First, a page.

What is legitimate authority? We generally accept that totalitarian rule, dictatorships or monarchies are not legitimate, at least not in America. Over the course of multiple centuries, our concept of democracy has evolved and has become both expansive and sacred. But is democracy by itself a sufficient criterion of legitimate authority? Should there be other requirements to ensure the will of the people is carried out, along with the country’s best interests? I believe this to be the case.
Political participation, through voting, is denied to many citizens: those under the age of majority, as well as many criminals or the insane. Are we to assume that all minors are less intelligent or less affected by government choices than the adults? Convicted felons in many states are denied the vote — on what grounds, and what reason do they have to care about decisions made if they cannot participate even after they have served their time? As Dahl says, “Everyone who is affected by the decisions of a government should have the right to participate in that government.” [Dahl: 64] That’s just a basic American principle: no taxation without representation.
Suppose Mr. Green needs open-heart surgery. He consults with Nurse Smith and Dr. Jones. “I think they would all be inclined to reject political equality in the operating room and instead give a decisive voice to Dr. Jones.” [Dahl: 13] Equality is important, but sometimes competence is more important. If we can deny the insane a right to vote, and Mr. Green can choose to give Dr. Jones authority over his life, could we not recognize that on some issues, voting by others may be best for our own life? Indeed, in some cases, we accept this — the Supreme Court makes voting decisions, as does the Congress, without direct participation from people.
There are two directions laws can flow, either for regulation or against it. As Dahl says, “…in the United States, owning and driving a machine that emits exhaust fumes is rapidly moving out of the domain of Autonomous Decisions to regulation by collective decision (though not, I must say, rapidly enough for some of us), while sexual practices among consenting adults are moving from collective regulation to the domain of individual choice.” [Dahl: 20] Dahl further references marijuana use and that when he was a youth, children could purchase fireworks.
We cannot be our own dictators, and must rely on some level of regulation. “Since I am to live with other people, which I believe I must, and since I shall not always agree with them, which I believe in inevitable, my exclusive reliance on the Criterion of Personal Choice can lead with sinister neutrality to my own despotic rule, to my subjection by others, or to anarchy among us…” [Dahl: 26] And “as our examples show, the fact that decisions on some matter affect your interests in a vital way does not mean that it is necessarily rational for you to insist upon participating.” [Dahl: 31] If we agree that Dr. Jones has more authority over a heart, or adults have more authority than children or that the courts have more authority than a drunk driver when it comes to granting a license, is it hard to imagine that voting is something that some are more competent at than others?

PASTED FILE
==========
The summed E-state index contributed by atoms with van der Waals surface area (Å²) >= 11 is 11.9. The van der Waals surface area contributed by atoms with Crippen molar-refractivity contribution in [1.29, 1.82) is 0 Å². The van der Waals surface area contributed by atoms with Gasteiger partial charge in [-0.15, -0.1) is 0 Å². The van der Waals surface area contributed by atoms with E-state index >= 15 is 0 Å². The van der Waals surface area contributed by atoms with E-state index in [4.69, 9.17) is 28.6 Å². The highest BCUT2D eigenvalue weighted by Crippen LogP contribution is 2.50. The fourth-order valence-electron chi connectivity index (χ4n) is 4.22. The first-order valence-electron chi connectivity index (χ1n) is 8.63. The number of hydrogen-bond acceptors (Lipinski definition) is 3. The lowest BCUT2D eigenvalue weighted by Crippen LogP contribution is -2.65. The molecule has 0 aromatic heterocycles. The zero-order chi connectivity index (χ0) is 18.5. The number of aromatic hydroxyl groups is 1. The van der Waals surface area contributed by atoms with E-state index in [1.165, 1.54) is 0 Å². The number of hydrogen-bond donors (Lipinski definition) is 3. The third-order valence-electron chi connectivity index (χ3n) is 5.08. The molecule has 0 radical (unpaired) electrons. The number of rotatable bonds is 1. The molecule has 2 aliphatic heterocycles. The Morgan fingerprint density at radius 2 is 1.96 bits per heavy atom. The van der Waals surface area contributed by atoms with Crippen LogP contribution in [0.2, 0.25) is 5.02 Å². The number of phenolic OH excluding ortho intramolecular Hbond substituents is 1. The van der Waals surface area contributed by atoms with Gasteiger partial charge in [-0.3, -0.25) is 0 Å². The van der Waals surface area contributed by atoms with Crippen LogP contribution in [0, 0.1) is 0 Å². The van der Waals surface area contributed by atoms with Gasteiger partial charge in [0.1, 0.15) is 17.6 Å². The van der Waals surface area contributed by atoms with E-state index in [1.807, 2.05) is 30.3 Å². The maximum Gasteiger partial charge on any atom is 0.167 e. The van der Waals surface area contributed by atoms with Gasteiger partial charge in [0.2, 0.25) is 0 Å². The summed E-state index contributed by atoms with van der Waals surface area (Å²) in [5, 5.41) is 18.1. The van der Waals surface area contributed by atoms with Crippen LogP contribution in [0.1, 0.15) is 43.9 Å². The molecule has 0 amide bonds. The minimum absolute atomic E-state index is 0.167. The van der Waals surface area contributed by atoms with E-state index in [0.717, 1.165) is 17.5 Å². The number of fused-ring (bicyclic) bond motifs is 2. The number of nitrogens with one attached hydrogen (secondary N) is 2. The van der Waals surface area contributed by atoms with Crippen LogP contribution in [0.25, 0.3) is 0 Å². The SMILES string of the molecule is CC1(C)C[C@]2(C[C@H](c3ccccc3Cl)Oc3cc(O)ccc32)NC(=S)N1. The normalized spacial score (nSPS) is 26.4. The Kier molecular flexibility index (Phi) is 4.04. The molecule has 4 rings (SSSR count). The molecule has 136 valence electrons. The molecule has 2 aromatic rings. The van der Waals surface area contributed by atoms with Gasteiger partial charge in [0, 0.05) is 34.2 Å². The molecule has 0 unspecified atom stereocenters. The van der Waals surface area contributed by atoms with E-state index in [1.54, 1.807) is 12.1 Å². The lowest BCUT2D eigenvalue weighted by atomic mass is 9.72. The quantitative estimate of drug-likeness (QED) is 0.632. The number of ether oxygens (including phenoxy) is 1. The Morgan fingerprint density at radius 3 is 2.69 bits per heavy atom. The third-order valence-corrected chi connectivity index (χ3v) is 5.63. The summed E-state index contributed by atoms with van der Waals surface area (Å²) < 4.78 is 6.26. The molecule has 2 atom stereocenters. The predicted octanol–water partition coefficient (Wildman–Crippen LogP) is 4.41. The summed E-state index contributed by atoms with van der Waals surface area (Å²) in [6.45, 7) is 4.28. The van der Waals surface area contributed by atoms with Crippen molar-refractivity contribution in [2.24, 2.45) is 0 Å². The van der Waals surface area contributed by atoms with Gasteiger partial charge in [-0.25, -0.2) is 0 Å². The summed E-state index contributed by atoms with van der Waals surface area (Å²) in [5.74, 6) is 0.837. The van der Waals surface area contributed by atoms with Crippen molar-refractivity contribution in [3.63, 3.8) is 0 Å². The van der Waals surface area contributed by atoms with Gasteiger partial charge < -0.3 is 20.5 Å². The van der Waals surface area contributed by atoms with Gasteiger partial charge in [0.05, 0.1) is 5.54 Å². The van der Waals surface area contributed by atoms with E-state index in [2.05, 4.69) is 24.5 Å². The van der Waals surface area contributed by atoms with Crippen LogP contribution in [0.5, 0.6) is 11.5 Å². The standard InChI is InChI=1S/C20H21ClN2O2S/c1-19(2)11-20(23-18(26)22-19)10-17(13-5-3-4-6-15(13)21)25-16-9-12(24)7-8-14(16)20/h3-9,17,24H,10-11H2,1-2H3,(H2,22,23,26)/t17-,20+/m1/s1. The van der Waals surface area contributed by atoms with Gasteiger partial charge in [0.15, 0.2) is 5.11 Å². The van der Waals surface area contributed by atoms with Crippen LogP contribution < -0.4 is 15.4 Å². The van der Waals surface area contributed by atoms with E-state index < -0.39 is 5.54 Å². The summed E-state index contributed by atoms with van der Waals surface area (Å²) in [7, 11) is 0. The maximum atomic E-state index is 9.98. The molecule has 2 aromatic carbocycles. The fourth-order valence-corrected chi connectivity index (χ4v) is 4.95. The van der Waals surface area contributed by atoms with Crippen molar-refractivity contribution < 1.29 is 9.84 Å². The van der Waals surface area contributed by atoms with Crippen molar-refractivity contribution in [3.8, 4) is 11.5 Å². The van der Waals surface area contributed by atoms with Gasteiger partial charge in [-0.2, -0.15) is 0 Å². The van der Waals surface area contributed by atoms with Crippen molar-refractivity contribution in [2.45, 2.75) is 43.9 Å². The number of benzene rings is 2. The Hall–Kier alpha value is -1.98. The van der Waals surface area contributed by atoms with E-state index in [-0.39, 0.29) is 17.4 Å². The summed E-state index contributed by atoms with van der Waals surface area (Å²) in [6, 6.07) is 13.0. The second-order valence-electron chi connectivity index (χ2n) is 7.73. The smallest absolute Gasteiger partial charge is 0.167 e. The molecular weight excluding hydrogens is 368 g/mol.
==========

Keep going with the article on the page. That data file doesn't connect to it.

In general, should we choose democracy or aristocracy? Dahl says, “If you believe, as I do, that on the whole the ordinary man is more competent than anyone else to decide when and how much he should intervene on decisions he feels are important to him, then you will surely opt for political equality and democracy. But if you believe that he is less competent in this fundamental way than some particular person or minority, then I imagine like Plato your vision of the best government is an aristocracy of this qualified person or elite.” [Dahl: 35]
I disagree with Dahl on this point, and do not fully support Plato, but propose a third way: a revision of aristocracy that may be called a meritocracy.
While I would be hard-pressed to name any other view I share with former congressman Tom Tancredo, on this issue we tend to dovetail, at least to a point. In February 2010, he announced at a Tea Party convention his support of what was termed a civics literacy test. As he put it: “Because if you can’t answer the same questions an immigrant has to answer in order to become a citizen, what the hell right do you have to vote?” I wouldn’t use such strong rhetoric, but he makes a valid point.
Tancredo was criticized for his view on the grounds of racial discrimination. Historically, tests were used to shut out the lower classes from voting. “Lower classes” being a general euphemism for blacks. In fact, due to this association, such tests were outlawed in 1965 under the Voting Rights Act. But Tancredo is not suggesting a test based on race or income or any other such thing; he simply wants those who vote to have a knowledge of what they are voting for. If we set up classes, not unlike driver’s education, there’s no reason that anyone would have to be excluded from voting if they cared enough to learn about the government.
Perhaps ironically, his own test might exclude him from voting. In the course of the Tea Party speech, he also said, “People who could not even spell the word ‘vote’ or say it in English put a committed socialist ideologue in the White House… His name is Barack Hussein Obama.” Putting aside who actually voted for Obama — it is debatable and not important to this discussion — if Tancredo thinks Obama is “a committed socialist”, he clearly does not understand the basic political spectrum. This, again, makes the idea of a civics class appealing, if for no other reason than it may help dispel uninformed rhetoric, though that may be asking too much.
Bartels, Lynn. Tancredo blasted for poll test idea, The Denver Post. February 6, 2010.
Dahl, Robert A. After the Revolution?: Authority in a Good Society. Yale University Press, 1970.